Easter break on the Turgwe River

23 04 2019

It’s not often that we both manage to get away together over Easter but this year we were lucky. Despite the kennels that we trust being full we managed to find someone to come and house-and-dogsit over the weekend. We have  been to the Humani Ranch camp on the Turgwe River before in December 2014 but this time we had downgraded from the rather expensive chalets to the glamping section with a group of friends from Mutare on the eastern border. It was comfortable enough.

It was a long 6 hour driver to the camp in the south-east of Zimbabwe but there had been recent rain and the countryside was greener than it had been a few months earlier. The recent cyclone Idai had expended most of it’s force before getting to this part of the countryside so a few bridges had experience damage but had already been fixed. The bush was thick and water plentiful so we didn’t see much game and that we did was very skittish. The Savé Valley Conservancy, of which the ranch is a part, is also a hunting area and most game did not wait to see if we were friendly or not. Still, it was good to get out of Harare for a while and enjoy the bush.


Negotiating the fine

22 05 2012

“You stopped but were over the line” the traffic policeman said having pulled me over.

“What line?”, I retorted knowing full well where the line was. “If there is a line it is very badly marked” which was also true.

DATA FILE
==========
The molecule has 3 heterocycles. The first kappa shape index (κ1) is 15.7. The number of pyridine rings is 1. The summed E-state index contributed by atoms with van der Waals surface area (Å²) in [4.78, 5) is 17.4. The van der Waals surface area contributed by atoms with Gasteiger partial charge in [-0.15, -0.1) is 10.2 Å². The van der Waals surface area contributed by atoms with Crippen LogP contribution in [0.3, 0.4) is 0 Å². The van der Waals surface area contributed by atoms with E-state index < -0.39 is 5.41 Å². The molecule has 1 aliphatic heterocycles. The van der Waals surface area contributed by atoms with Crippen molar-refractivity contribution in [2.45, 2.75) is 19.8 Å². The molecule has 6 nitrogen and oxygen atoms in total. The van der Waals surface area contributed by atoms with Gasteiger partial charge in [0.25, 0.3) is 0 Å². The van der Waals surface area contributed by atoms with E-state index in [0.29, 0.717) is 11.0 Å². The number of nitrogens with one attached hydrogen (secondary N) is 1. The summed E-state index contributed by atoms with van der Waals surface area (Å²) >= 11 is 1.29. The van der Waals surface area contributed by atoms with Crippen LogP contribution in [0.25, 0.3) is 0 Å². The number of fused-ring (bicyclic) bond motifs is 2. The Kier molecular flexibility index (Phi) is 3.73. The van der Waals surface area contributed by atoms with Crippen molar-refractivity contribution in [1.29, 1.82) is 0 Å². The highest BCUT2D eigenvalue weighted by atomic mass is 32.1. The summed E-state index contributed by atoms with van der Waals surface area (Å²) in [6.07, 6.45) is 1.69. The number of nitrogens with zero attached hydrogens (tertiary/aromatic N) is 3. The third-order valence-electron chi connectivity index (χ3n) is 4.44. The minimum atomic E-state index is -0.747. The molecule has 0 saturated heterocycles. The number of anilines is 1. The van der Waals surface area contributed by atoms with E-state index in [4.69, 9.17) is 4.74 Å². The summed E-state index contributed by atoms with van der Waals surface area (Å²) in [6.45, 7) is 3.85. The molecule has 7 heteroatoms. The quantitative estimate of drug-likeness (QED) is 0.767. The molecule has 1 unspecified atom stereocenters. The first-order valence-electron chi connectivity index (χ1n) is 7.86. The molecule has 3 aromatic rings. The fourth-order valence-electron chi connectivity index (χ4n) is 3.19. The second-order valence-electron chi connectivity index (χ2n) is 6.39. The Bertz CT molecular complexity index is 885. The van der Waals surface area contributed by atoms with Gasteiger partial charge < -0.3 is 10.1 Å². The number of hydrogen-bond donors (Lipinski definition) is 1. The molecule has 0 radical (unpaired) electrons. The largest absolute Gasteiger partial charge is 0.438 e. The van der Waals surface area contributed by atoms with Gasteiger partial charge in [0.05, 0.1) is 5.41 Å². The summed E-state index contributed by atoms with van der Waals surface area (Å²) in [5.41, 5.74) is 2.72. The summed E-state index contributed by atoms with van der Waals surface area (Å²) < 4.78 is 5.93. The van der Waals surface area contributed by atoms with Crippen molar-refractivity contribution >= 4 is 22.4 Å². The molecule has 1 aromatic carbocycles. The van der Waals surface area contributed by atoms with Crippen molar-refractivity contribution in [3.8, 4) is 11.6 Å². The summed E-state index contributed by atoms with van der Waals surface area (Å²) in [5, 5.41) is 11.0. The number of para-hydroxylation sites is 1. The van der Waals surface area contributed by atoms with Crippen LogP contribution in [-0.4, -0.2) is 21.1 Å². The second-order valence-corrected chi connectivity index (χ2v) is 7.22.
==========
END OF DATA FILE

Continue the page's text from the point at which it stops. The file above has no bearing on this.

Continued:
“Get out of the car and we will walk back and I will show you” he answered.

“I don’t walk” I said, holding up my walking stick. “But if you get in we can drive back and have a look”.

He pondered this new approach for a moment and then saw the biltong on the seat of the Landcruiser. “Ah, I am going to enjoy some chimkuyu” he commented using the Shona word for the biltong. Biltong for those who don’t live in southern Africa is a spicy dried meat cut into sticks. Gary’s son Stuart had given me some that they’d cured from a wildebees that he’d shot the previous week in the Humani Ranch area of the Save Conservancy in the Save Valley of Zimbabwe. From the policeman’s comments I now knew that the whole “fine” was open to negotiation.

“Have you got change for my $50?” he asked holding up the note. Now I knew I could likely get away with the not stopping behind the white line at the stop street on The Chase and College Road. I scratched through my stash of small notes and found the requisite amount.

“You’d better count it” I said handing it over and taking the proffered $50 note. He counted it slowly and getting to the end said “How much do you want to pay for the fine?”.

“Nothing” I replied. “Your line is very badly marked”. The line marking probably wouldn’t have stood up in court but we both knew that neither of us wanted to take it that far.

“How about some chimkuyu?” he hinted.

I reached over to the bag and extracted the smallest stick I could find.

“But there are three of us” he said, trying another angle.

“Well, cut it up then” I said as he surreptitiously pocketed it. Then he waved me on.